BURLINGTON, Vt. — Malicious software believed tied to a Russian hacking group associated with attempts to influence the U.S. presidential election was found Friday within a computer that belongs to Burlington Electric, one of Vermont’s electrical utilities.

The utility found the malware on a laptop not connected to the operation of the grid, said Commissioner Christopher Recchia of Vermont’s Public Service Department. 


Based on his knowledge, Recchia said Friday night he did not believe that the electrical power grid was at risk from the incident.

“The grid is not in danger,” Recchia said. “The utility flagged it, saw it, notified appropriate parties and isolated that one laptop with that malware on it.”

Attacks on the nation’s electrical grid are among several infrastructure attack scenarios that worry officials and cyber-security experts. Critical infrastructure systems are often run on older computer networks and often difficult to protect.

Ukraine has accused Russia of hacking into its electrical utilities and turning off power to several regions.

The Obama administration released code associated with the Russian hacking group, dubbed Grizzly Steppe, on Thursday.

The aim of the release was to allow utilities, companies and organizations to search their computers for the digital signatures of the attack code, to see if they, too, had been targeted.

That proved to be a good strategy with the announcement Friday evening that the code had been found in the city-owned system in Vermont. Another Vermont utility, Vermont Electric Cooperative based in Johnson, Vt., said it found no evidence of a threat to its system.

Vermont officials, all Democrats, weighed in on the announcement:

• Gov. Peter Shumlin: “This episode should highlight the urgent need for our federal government to vigorously pursue and put an end to this sort of Russian meddling.” His statement also called Russian President Vladimir Putin a thug.

• Sen. Patrick Leahy: “State-sponsored Russian hacking is a serious threat, and the attempts to penetrate the electric grid through a Vermont utility are the latest example. … This is now about trying to access utilities to potentially manipulate the grid and shut it down in the middle of winter.”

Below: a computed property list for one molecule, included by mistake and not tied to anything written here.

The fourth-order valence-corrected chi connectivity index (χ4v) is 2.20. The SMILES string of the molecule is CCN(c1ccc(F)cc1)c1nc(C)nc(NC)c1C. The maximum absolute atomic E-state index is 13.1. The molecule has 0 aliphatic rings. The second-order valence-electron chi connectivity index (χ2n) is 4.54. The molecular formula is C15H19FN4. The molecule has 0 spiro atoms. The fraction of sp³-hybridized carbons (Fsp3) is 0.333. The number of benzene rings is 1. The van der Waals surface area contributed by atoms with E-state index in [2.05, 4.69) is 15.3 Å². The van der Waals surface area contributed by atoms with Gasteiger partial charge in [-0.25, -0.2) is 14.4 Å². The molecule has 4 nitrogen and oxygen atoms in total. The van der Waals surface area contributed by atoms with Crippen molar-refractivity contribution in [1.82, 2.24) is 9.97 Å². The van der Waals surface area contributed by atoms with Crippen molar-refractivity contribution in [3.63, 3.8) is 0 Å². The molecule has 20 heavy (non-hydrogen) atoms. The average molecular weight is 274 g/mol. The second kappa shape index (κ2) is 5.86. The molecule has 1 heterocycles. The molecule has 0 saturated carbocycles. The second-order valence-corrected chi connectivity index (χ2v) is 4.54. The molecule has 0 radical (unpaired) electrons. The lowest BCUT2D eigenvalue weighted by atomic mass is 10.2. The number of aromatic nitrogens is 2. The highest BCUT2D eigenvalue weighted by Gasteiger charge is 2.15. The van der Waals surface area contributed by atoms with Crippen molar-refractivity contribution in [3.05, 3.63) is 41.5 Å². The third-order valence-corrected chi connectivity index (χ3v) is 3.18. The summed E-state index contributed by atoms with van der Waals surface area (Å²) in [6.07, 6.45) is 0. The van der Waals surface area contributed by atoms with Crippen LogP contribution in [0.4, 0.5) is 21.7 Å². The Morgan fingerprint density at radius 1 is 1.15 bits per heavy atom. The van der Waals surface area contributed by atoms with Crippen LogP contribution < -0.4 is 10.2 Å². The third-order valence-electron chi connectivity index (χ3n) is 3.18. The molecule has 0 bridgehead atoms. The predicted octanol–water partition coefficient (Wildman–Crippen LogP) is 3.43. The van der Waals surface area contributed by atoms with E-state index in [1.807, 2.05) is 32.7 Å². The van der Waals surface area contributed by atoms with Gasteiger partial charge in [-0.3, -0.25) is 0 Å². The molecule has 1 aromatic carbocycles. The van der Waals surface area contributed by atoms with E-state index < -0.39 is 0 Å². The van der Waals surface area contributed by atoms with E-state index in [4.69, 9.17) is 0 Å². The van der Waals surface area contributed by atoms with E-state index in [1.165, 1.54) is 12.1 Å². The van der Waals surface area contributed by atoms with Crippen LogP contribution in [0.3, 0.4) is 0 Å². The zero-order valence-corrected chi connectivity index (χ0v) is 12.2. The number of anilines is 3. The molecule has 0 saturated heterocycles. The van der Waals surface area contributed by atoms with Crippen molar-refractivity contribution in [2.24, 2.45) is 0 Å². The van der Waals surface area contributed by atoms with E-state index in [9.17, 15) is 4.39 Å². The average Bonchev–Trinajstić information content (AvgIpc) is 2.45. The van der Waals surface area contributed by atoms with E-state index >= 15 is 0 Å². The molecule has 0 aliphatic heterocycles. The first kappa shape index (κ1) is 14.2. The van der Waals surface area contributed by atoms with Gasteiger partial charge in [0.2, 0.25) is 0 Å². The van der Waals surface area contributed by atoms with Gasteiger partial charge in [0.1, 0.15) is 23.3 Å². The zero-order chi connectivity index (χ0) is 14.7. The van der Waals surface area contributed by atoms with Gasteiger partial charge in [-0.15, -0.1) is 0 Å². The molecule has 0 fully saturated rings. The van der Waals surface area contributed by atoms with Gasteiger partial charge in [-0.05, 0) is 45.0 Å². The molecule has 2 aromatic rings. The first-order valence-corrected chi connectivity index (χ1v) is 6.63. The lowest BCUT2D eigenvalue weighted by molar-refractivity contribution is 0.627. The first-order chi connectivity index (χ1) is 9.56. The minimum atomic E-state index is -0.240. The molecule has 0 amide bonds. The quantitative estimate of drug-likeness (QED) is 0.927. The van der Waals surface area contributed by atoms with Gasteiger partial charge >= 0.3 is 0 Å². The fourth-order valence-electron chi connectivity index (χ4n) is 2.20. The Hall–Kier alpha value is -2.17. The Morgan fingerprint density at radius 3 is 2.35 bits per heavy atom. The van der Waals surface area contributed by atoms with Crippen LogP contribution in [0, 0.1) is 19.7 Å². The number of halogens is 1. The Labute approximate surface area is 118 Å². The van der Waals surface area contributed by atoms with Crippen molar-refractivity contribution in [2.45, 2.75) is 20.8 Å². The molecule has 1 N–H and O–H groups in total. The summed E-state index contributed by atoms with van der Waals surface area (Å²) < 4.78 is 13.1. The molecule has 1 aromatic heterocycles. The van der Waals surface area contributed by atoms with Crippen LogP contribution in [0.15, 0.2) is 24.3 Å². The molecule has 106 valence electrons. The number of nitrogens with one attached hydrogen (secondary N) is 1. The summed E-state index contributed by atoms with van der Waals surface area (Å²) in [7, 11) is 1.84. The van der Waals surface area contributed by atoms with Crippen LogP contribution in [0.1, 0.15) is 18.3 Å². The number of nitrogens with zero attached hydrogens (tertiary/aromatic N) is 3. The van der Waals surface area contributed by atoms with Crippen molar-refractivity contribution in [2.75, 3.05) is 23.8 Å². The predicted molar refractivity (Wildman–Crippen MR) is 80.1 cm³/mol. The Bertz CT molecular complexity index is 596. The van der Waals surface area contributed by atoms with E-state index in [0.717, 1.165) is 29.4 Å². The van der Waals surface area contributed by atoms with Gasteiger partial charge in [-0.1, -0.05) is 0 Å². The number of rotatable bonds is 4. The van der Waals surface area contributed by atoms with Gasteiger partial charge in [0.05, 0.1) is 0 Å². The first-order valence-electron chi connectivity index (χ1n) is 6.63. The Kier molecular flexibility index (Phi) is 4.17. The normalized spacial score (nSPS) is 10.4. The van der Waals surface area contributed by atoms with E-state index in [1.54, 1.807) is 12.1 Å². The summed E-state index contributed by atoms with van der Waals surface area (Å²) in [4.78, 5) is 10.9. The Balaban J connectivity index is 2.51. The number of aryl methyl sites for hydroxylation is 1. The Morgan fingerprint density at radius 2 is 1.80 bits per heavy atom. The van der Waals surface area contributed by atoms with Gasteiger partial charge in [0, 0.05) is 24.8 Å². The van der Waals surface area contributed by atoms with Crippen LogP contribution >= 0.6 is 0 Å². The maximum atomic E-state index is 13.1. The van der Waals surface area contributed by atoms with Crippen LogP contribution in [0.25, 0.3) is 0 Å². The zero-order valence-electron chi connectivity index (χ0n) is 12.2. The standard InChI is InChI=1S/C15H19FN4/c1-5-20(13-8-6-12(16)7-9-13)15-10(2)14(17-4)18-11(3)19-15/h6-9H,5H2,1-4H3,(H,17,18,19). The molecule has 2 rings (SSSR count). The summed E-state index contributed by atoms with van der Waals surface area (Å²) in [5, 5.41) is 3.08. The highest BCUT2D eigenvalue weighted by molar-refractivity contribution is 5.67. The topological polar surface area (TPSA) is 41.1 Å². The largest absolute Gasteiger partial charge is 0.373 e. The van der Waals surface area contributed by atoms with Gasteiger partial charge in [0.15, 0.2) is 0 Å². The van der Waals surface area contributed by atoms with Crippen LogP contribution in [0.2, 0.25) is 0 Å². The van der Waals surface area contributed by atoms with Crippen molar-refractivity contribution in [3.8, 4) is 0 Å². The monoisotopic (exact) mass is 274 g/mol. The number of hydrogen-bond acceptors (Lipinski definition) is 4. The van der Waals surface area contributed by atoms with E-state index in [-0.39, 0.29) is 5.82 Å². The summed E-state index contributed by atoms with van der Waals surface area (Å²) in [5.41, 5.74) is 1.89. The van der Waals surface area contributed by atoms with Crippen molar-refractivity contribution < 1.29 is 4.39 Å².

• Rep. Peter Welch: “This attack shows how rampant Russian hacking is. It’s systemic, relentless, predatory.”

It is unclear whether the penetration in Burlington was an attempt to disrupt the utility or simply a test.

“We acted quickly to scan all computers in our system for the malware signature. We detected the malware in a single Burlington Electric Department laptop not connected to our organization’s grid systems. We took immediate action to isolate the laptop and alerted federal officials of this finding,” Mike Kanarick, spokesman for the Burlington Electric Department, said in a statement.

The utility is working with federal officials to trace the malware and prevent any other attempts to infiltrate utility systems. It also has briefed state officials.

“As commissioner of public service we are very concerned about cybersecurity,” Recchia said. “I’ve been working with Homeland Security and our Department of Emergency Management’s Homeland Security to make sure that we are on top of things like this because this is a real concern.”

April McCullum reports for The Burlington (Vt.) Free Press; Elizabeth Weise reports for USA TODAY from San Francisco. Follow them on Twitter: @april_mccullum and @eweise